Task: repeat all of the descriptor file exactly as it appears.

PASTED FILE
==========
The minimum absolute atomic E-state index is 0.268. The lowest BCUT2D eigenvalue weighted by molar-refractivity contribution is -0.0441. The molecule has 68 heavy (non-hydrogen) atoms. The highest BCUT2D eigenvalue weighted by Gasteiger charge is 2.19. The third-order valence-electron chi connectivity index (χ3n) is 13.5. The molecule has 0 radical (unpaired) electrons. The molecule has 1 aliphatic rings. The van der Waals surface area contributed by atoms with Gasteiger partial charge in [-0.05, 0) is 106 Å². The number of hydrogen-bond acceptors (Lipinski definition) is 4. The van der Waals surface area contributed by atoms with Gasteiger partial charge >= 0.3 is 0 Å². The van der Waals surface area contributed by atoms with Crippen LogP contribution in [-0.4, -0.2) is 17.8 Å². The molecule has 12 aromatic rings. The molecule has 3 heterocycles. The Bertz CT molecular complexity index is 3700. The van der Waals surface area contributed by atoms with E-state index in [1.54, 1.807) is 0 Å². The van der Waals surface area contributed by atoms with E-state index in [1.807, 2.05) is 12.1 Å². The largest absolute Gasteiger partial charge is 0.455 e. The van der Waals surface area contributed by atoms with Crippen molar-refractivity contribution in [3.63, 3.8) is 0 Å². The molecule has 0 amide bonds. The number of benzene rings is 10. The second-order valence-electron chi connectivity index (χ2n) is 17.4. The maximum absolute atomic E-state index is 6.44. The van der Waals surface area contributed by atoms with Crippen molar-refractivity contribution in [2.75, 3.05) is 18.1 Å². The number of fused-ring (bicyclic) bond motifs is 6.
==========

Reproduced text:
The minimum absolute atomic E-state index is 0.268. The lowest BCUT2D eigenvalue weighted by molar-refractivity contribution is -0.0441. The molecule has 68 heavy (non-hydrogen) atoms. The highest BCUT2D eigenvalue weighted by Gasteiger charge is 2.19. The third-order valence-electron chi connectivity index (χ3n) is 13.5. The molecule has 0 radical (unpaired) electrons. The molecule has 1 aliphatic rings. The van der Waals surface area contributed by atoms with Gasteiger partial charge in [-0.05, 0) is 106 Å². The number of hydrogen-bond acceptors (Lipinski definition) is 4. The van der Waals surface area contributed by atoms with Gasteiger partial charge >= 0.3 is 0 Å². The van der Waals surface area contributed by atoms with Crippen LogP contribution in [-0.4, -0.2) is 17.8 Å². The molecule has 12 aromatic rings. The molecule has 3 heterocycles. The Bertz CT molecular complexity index is 3700. The van der Waals surface area contributed by atoms with E-state index in [1.54, 1.807) is 0 Å². The van der Waals surface area contributed by atoms with E-state index in [1.807, 2.05) is 12.1 Å². The largest absolute Gasteiger partial charge is 0.455 e. The van der Waals surface area contributed by atoms with Crippen molar-refractivity contribution in [3.63, 3.8) is 0 Å². The molecule has 0 amide bonds. The number of benzene rings is 10. The second-order valence-electron chi connectivity index (χ2n) is 17.4. The maximum absolute atomic E-state index is 6.44. The van der Waals surface area contributed by atoms with Crippen molar-refractivity contribution in [2.75, 3.05) is 18.1 Å². The number of fused-ring (bicyclic) bond motifs is 6.